Something is Rotten in the State of Denmark
By Miriam R. Kramer
In The Keeper of Lost Causes, we first meet Carl Mørck, a morose, cynical detective, a true contrarian with decided views on government and police corruption, and a tendency to take naps. He does not play well with others and has an odd existence at home, living with his stepson and a closeted gay boarder while his separated wife lives in a garden cottage some ways away with her latest ne’er-do-well boyfriend. Yet he stands out in the police force as a stubborn and determined officer who diligently solves his cases. So the chief of homicide digs money out of government funds to create a department for him somewhere reasonably far away—Department Q in the basement. While in the same building as the regular police, it remains a galaxy away from the politics and interpersonal maneuverings in Department A.
Carl, who has PTSD from a previous botched investigation, has been assigned to be the head of this new department to give him time to recover away from others. Department Q solves leftover cold cases of special interest. Carl has been given an office off the basement corridor with a fly problem, no windows, asbestos issues, and two assigned assistants, including at first a unexpectedly jolly and efficient Syrian refugee who starts by mopping the floor and making tea and coffee, until his diligence and insights help Carl investigate his new case. In The Absent One, the next book in the series, the police department also thrust upon him an abrasive secretary who hides a strange secret. In fact, Department Q is the department of odd and often gory secrets, and the two- to three-person team nimbly fits the warped pieces of old jigsaw puzzles together with intuition and peculiar insights that come from their hidden selves.
The Keeper of Lost Causes focuses on the disappearance of a beautiful politician, Merete Lynggard, who is on her way up the ladder of Danish politics, navigating its bureaucracy with panache. She suddenly vanished five years earlier from a ferry when traveling with her brain-damaged brother, Uffe, who is found wandering the German countryside afterwards. When Carl begins to half-heartedly poke around, interviewing passengers and wondering whether he is wasting his time with someone who committed suicide or fell off the boat, he is suddenly surprised at the persistence of his assistant, Assad, whom he begins to take seriously. As Carl grumbles constantly about his corridor office, whose paint job reminds him of an Eastern European hospital, his tiny team begins to come together.
After solving his first cold case, Carl continues to offer sarcastic and frustrated insights into Danish politics, the police department, publishing, business, and Danish social hierarchies. Often his views are very funny, as are those of his refugee assistant. Assad mangles Danish and sometimes presents a superficial image of himself as someone not to be taken seriously, which proves to be a smoke screen as he repeatedly exhibits initiative, sharp investigative skills, and unusual fighting techniques. Carl the insular contrarian then gains a new secretary named Rose, a grating Goth-looking woman who hates his smoking. She has the tendency to say inadvertently offensive stereotypes about Arabs that Assad ignores, but she also has the efficiency that begins to bring the three together as a team.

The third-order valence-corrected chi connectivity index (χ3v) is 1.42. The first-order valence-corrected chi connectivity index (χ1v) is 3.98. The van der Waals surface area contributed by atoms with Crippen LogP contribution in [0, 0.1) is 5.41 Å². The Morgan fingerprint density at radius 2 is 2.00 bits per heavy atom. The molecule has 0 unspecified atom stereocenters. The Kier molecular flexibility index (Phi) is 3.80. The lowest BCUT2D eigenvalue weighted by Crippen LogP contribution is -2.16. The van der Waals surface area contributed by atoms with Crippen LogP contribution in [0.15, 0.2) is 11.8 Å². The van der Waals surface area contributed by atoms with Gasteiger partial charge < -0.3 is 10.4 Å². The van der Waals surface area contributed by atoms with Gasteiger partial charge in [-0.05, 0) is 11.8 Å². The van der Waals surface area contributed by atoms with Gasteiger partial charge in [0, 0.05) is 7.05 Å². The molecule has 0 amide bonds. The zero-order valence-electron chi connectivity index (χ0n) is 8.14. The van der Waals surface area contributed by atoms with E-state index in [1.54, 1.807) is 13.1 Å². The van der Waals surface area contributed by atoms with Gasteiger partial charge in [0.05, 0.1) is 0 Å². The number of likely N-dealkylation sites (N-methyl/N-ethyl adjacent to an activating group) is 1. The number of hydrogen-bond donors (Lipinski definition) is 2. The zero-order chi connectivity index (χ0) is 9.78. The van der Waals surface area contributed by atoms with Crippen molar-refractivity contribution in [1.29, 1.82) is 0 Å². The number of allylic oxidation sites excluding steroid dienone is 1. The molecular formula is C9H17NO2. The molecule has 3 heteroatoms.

With the help of forensics and the team’s diligence, they begin to believe that this garbled message indicates a serial murderer, one who focuses on harshly domineering, insulated religious groups that stick to themselves and do not report missing persons. In his personal life, Carl and the therapist he respects but also physically wants begin to dig deep into his guilt and PTSD, the result of an unsolved investigation that ended in violence. He was left alive, with one colleague dead, and the other, Hardy Henningsen, paralyzed from the neck down. Desperate, Hardy asks Carl to help him commit suicide or take him away from the hospital. Feeling both guilt and tenderness, he thinks about adding another factor to his household, already overflowing with odd, random people.
Adler-Olsen had now written six novels in the Department Q series, and I will continue reading them. These books are picaresque, over-the-top stories featuring quirkiness, political incorrectness, and black humor. Yet at the same time Mørck, his colleagues and opponents toss out dark insights into human nature, criminal behavior, European underworld influences and Danish society that ring true, although seen mostly through this anti-hero’s very jaded lens.
Adler-Olsen’s Nordic noir novels are quite different from those of Jo Nesbø, despite the authors’ similar backgrounds. Nesbø writes a more serious, carefully organized, and detailed book, with a hero who is a loner and a former addict. Adler-Olsen’s series has some relationship to Stieg Larsson’s blockbusters in commenting on society, although Larsson went into Swedish politics and societal problems in much greater depth and created a character for the ages with the amazing Lisbeth Salander. In the end, though, Jussi Adler-Olsen’s novels skate like humorous dragonflies across a scummy, nasty pond, quick-reading and enjoyable. Hamlet himself says in Act 1, Scene 5: “[M]eet it is I set it down, That one may smile, and smile, and be a villain; At least I’m sure it may be so in Denmark.” Despite some less-than-ideal English translations and exaggerated scenarios, these procedurals are quite simply bizarre and fun to read. After the third book, Adler-Olsen has left some lingering mysteries about the characters in Department Q. I want to continue to solve these mysteries about the cast of strange characters along with their peculiar and engaging cold cases.